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3 Things I’m Wondering About What Church Leaders Believe

Yesterday, Kristen and I went to the Willow Creek Global Leadership Summit. It’s an event I’ve always loved… I’ve gone 3-4 times in the past decade and the years that I couldn’t make it I always wanted to. Looking back, it’s an event where I always learn a lot.

I’m probably a lot like you. I’m tired of talking about why humpty dumpty sat on a wall, why he had a great fall, or why all the kings horses and all the kings men couldn’t put humpty dumpty back together again. Deconstruction is so… 2005. My time is spent coming up with ways to reconstruct the church in new ways, in ways that people currently disconnected from Christ want to connect with Him. It comes from a deep respect for the Scriptures, leaning into the truths of the Gospel, and a relentless hope that our best days must be ahead.

All that to say– I walked away with 3 things I’m wondering about based on what I heard yesterday. These were the working, meta-narrative, definitions of how the speakers/hosts seemed to view the world around them. And it left me wondering… is this what they really believe?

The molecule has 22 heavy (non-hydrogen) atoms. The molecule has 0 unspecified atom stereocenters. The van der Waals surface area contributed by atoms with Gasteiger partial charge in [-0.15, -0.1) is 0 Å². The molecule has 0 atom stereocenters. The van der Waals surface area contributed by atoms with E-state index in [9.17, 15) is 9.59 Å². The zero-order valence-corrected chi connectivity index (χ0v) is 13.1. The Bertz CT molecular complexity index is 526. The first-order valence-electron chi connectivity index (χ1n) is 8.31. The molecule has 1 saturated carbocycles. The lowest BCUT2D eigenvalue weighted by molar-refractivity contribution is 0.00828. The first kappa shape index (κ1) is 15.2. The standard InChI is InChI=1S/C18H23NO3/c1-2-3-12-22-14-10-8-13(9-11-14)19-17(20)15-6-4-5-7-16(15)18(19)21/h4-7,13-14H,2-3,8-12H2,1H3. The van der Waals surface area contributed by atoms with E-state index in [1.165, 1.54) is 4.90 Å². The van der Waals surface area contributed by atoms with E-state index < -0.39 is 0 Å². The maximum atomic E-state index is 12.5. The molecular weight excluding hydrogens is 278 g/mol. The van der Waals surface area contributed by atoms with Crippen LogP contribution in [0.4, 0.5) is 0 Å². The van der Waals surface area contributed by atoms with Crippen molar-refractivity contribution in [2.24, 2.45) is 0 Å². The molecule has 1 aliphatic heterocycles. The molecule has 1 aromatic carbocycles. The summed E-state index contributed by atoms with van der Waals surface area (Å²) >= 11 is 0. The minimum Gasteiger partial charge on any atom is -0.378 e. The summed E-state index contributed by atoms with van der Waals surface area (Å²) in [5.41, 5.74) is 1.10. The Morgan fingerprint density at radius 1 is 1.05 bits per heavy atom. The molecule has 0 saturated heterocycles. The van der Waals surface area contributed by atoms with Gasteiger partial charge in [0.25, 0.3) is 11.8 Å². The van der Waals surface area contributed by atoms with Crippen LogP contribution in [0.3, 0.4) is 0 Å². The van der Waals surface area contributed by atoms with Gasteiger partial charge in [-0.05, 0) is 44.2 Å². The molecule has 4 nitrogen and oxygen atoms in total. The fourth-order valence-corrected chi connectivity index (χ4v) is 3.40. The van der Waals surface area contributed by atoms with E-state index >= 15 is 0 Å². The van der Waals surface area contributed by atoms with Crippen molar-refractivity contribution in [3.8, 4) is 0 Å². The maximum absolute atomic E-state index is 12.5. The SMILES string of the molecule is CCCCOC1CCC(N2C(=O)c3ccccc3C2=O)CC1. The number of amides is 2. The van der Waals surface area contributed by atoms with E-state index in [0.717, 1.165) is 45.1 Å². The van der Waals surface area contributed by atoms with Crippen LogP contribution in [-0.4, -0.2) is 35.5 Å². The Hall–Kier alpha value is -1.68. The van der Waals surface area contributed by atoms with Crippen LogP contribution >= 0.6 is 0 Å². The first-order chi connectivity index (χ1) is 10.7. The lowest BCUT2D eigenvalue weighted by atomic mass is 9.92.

1. The church is the hope of the world – I walked away wondering… Is that really a true statement? I know I just have an undergrad Bible college degree. And I picked Spanish in college because Greek and Hebrew didn’t seem all that practical for youth ministry. But I think Jesus is the hope of the world. I think the church is the bride of Christ. The church is Hope’s wife, they are wed, they are one… but the church is not the Hope of the world. Jesus is. (I can accept the phrase as a metaphor but the phrase was not said as a metaphor– it was said as an axiom/truism/fact.)